Party leaders like House Speaker Paul Ryan (R-WI) and Senate Majority Leader Mitch McConnell (R-KY) have long brushed off Trump’s rhetoric, knowing that he would give them their tax cuts and a conservative Supreme Court. This is the bargain they made, and now that Trump’s calls for violence and demonization of his political opponents have manifested in reality, Republicans are continuing to dutifully brush off the role he has played in inspiring the attempted assassination of a host of prominent liberal figures and the actual assassination of 11 people attending a bris on Saturday.

On Sunday, Vice President Mike Pence said that “everyone has their own style” and that “people on both sides of the aisle use strong language” in response to a question about Trump’s language. Paul Ryan wanly managed that “sometimes” Trump’s words can cause division. Others like McConnell and Sen. Rand Paul broadly condemned violence. Sen. Lindsey Graham (R-SC) claimed that the bomber was a lone “nut job” who has nothing to do with the president. Still more, like Sen. John Cornyn (R-TX), pointed the finger at Democrats. On Sunday, he tried to trick people into thinking House Minority Leader Nancy Pelosi (D-CA) was threatening Republicans by tweeting one of her quotes about the economic impact of denying climate change.

Not even two years into Trump’s tenure in office, attempts to bomb two former presidents, a host of other current and former political officials and prominent philanthropists and, of course, mass shootings, are subject to the cheapest attempt at his political spin. All that matters is absolving the president of any culpability.

The man who shot up the Tree of Life synagogue in Pittsburgh had railed against the “invaders” in the migrant caravan the president has propped up as his key talking point leading into the midterms. The shooter criticized the president for not being harsh enough on the Jewish people, although it’s hard to argue that Trump’s actions since taking office — from praising the “fine people” protesting the presence of Jews in America last year in Charlottesville, to his repeated denigrations of “globalists,” to his laughing last Friday at the idea of George Soros being jailed — hasn’t emboldened anyone with antisemitic views. White nationalist Rep. Steve King (R-IA) is so confident he will win reelection next week that he’s been in eastern Europe rubbing elbows with far-right groups like the anti-immigrant, Nazi-founded Freedom Party in Austria. “If they were in America pushing the platform that they push, they would be Republicans,” Kind said, according to the Washington Post.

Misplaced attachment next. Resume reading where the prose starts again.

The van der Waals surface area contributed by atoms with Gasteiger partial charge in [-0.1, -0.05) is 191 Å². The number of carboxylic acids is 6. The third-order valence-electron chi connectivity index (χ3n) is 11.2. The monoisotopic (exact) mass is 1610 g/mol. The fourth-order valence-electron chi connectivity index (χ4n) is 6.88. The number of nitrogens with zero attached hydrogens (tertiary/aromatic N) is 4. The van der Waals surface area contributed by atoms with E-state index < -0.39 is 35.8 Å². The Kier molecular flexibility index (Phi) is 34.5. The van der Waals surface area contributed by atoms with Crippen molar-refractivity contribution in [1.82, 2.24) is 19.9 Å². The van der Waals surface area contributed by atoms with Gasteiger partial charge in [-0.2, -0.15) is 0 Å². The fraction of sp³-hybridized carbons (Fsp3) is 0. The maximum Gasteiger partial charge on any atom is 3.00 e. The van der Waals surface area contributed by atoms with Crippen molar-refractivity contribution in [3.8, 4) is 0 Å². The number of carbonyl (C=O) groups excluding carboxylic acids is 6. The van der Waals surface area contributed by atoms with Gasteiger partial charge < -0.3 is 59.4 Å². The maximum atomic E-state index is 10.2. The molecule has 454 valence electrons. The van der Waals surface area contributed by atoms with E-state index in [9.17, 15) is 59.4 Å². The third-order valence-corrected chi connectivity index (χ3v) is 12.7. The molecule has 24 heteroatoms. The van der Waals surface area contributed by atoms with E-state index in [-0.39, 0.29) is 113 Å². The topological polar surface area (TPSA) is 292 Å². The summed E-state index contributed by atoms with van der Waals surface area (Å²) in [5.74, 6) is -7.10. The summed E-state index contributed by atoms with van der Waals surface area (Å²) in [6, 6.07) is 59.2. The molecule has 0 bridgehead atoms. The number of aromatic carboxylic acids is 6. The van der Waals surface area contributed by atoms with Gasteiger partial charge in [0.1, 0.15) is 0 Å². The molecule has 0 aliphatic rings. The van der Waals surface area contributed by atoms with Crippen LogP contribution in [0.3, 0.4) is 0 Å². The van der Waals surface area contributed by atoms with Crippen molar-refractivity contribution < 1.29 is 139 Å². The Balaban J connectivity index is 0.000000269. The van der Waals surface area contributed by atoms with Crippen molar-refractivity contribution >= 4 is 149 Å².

On Monday morning, the president echoed the shooter’s language by referring to the migrant caravan as an “invasion.”

But Press Secretary Sarah Huckabee Sanders doesn’t see the president as having anything to do with any of this, implying that the attack on Saturday was carried out despite the president’s love of the Jewish people.

The Jewish community in Pittsburgh disagrees. Jewish leaders in the city on Sunday penned an open letter to the president, writing that he is not welcome in Pittsburgh until he denounced white nationalism. “For the past three years your words and your policies have emboldened a growing white nationalist movement,” they wrote. “You yourself called the murderer evil, but yesterday’s violence is the direct culmination of your influence.” They added that Trump has “also deliberately undermined the safety of people of color, Muslims, LGBTQ people, and people with disabilities” and that Saturday’s “massacre is not the first act of terror you incited against a minority group in our country.”

On Monday morning, Trump Counselor Kellyanne Conway blamed late-night comedians.

Like Trump has done, Conway portrayed herself and others in the White House as victims. “I can’t believe on these shows yesterday and over the weekend, politicians are pointing the finger and the media is making it about themselves,” she said, adding that these people need to “cut it out.”

Shortly after Conway’s appearance on Fox & Friends, another explosive device bound for CNN, this time to their Atlanta headquarters, was intercepted by authorities.